By Tim Pelton
My mother had always suffered from hay fever. When her eyes started watering, and her nose itched and ran, you knew that some weed, tree, or flower had just loosed its pollen into the world. Her raucous sneezes were legendary and always came in groups of three. We lived in Laramie, Wyoming, and she didn’t seem to mind the fierce winter cold and wind as much as others did, probably because those were the times that nothing was blooming.
While I was in High School, Mom made a decision. At the time, she was a very good painter of pretty pictures – landscapes, flowers, and portraits – but she wanted to give her artwork more depth and meaning. Unsure of how to find the way on her own, she enrolled in the Fine Arts program at the University of Wyoming. When I joined the Air Force a few years later, she had her MFA, she had built a studio on the back of our house, and she was creating paintings that had strength and passion.
When I came home on leave a year and a half later, she was a different person. She could only sit for a few hours in the Living Room, barely able to find the strength to hold a book, let alone paint. Her hay fever had turned into full-blown Asthma. Her allergies had multiplied. Not only pollen but house dust, pet dander, many different foods, even the linseed oil in her paints could trigger an attack.
“The worst part of being slowly strangled,” she said in between ragged wheezing breaths, “is the panic. Any sharp emotion only makes it worse. It becomes an awful spiral.”
That evening I woke up to noise upstairs and a flashing red light outside my window. I came out to see her on a gurney being wheeled to the front door by a couple of EMT’s. She took a puff of an inhaler, then weakly waved to me as if to say, “Don’t worry, everything will be fine.” At the Hospital, it was touch and go until one of her Doctors realized that she had developed an allergy to the CFC’s that powered the inhalers she was puffing on. They started her on a course of prednisone injections, and by the time I left, she was back in her studio making sketches for her next painting.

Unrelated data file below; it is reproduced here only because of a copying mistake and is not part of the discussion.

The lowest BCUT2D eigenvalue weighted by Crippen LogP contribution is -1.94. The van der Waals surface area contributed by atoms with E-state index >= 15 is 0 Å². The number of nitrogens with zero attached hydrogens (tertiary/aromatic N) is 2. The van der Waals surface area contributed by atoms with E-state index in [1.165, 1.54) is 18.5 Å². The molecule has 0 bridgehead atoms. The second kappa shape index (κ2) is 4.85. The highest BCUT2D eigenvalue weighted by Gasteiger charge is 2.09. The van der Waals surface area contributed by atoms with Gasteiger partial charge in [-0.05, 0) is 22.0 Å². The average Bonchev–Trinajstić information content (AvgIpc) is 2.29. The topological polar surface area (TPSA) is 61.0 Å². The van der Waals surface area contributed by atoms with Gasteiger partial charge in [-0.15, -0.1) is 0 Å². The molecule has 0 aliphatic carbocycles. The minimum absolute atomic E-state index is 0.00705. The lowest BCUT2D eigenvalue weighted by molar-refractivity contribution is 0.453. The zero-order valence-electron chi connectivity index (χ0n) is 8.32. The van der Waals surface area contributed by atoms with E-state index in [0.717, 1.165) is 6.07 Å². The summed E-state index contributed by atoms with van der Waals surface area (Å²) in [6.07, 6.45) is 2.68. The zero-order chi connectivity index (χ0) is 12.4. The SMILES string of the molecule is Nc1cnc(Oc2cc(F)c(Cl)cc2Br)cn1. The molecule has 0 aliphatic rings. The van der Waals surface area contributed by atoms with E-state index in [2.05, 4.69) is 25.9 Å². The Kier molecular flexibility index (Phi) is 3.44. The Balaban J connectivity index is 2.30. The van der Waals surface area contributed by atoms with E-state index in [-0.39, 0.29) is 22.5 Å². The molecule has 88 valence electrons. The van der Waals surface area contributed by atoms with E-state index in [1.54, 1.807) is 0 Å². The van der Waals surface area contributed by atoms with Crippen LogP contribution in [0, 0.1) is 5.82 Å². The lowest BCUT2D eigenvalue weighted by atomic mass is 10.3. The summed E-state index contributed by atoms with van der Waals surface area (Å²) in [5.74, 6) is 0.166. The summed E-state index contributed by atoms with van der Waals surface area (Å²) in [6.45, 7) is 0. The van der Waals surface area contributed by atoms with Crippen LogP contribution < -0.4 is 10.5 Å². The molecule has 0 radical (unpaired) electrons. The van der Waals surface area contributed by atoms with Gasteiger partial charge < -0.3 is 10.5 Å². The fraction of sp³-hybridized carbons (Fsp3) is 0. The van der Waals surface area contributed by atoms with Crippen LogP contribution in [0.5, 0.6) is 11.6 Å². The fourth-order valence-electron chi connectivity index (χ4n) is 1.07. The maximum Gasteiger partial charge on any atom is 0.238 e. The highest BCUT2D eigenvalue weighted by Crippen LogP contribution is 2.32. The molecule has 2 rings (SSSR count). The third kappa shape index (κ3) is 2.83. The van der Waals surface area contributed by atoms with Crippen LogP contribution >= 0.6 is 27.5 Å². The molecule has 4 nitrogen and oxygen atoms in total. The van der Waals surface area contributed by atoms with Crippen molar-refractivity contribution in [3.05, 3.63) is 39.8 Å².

Her letters during the following months described the roller-coaster ride she was on from health to near-suffocation and back again, without warning or schedule. She was a person who, concerned that I might worry, always found ways to make her situation interesting and amusing. From a hospital in Albuquerque she wrote, “I have decided to write something other than ‘Christian’ on the admitting forms. I’ve just had the second dreary older couple come to my room to ask me if I was ready to meet the Lord. Next time I’ll put down ‘Zen-Buddhist’ just to see who shows up.”
A couple of months later, she was at Denver General Hospital and wrote, “Well, some young sleep-deprived Resident just tried to kill me, but I’m still kickin’. He glanced at my chart, did not see the ‘Strong Allergy to Aspirin’ note, and told the nurse to give me something that happened to have aspirin in it. A few minutes later I went into anaphylaxis, my bronchial tubes completely squeezed shut, and after a few wild moments I was dead. All I remember is a comfortable darkness, then coming awake to find an oxygen mask pressed over my face and people shouting weird questions at me. ‘What is your name?’ they yelled. ‘Where do you live?’ Deciding to forego any smartass answers, I told them. They must have been satisfied because they packed up their crash cart, said ‘Welcome Back,’ and went away. They left a nurse to pick up the joint. Evidently, I flopped around a lot before I croaked, knocking over every IV pole, blood pressure machine, and bed table I could reach.”